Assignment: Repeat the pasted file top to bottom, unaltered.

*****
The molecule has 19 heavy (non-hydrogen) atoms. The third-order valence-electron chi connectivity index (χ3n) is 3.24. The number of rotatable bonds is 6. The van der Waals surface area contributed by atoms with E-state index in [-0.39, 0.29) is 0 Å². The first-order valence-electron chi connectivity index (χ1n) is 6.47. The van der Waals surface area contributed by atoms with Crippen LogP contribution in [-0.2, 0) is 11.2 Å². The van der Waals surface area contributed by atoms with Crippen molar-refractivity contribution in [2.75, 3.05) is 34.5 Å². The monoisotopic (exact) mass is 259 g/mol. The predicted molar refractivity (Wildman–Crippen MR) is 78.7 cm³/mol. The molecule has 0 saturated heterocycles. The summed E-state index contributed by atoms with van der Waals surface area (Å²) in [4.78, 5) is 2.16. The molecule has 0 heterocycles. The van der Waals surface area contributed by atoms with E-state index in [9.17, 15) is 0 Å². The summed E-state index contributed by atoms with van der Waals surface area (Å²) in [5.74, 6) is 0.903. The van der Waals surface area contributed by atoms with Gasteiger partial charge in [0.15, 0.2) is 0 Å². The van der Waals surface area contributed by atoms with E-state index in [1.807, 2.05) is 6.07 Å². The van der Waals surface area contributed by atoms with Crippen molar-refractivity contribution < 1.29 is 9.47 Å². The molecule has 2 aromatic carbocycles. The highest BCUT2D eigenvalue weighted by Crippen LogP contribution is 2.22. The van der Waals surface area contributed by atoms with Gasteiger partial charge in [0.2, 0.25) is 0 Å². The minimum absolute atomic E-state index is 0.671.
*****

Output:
The molecule has 19 heavy (non-hydrogen) atoms. The third-order valence-electron chi connectivity index (χ3n) is 3.24. The number of rotatable bonds is 6. The van der Waals surface area contributed by atoms with E-state index in [-0.39, 0.29) is 0 Å². The first-order valence-electron chi connectivity index (χ1n) is 6.47. The van der Waals surface area contributed by atoms with Crippen LogP contribution in [-0.2, 0) is 11.2 Å². The van der Waals surface area contributed by atoms with Crippen molar-refractivity contribution in [2.75, 3.05) is 34.5 Å². The monoisotopic (exact) mass is 259 g/mol. The predicted molar refractivity (Wildman–Crippen MR) is 78.7 cm³/mol. The molecule has 0 saturated heterocycles. The summed E-state index contributed by atoms with van der Waals surface area (Å²) in [4.78, 5) is 2.16. The molecule has 0 heterocycles. The van der Waals surface area contributed by atoms with E-state index in [9.17, 15) is 0 Å². The summed E-state index contributed by atoms with van der Waals surface area (Å²) in [5.74, 6) is 0.903. The van der Waals surface area contributed by atoms with Gasteiger partial charge in [0.15, 0.2) is 0 Å². The van der Waals surface area contributed by atoms with E-state index in [1.807, 2.05) is 6.07 Å². The van der Waals surface area contributed by atoms with Crippen molar-refractivity contribution < 1.29 is 9.47 Å². The molecule has 2 aromatic carbocycles. The highest BCUT2D eigenvalue weighted by Crippen LogP contribution is 2.22. The van der Waals surface area contributed by atoms with Gasteiger partial charge in [0.2, 0.25) is 0 Å². The minimum absolute atomic E-state index is 0.671.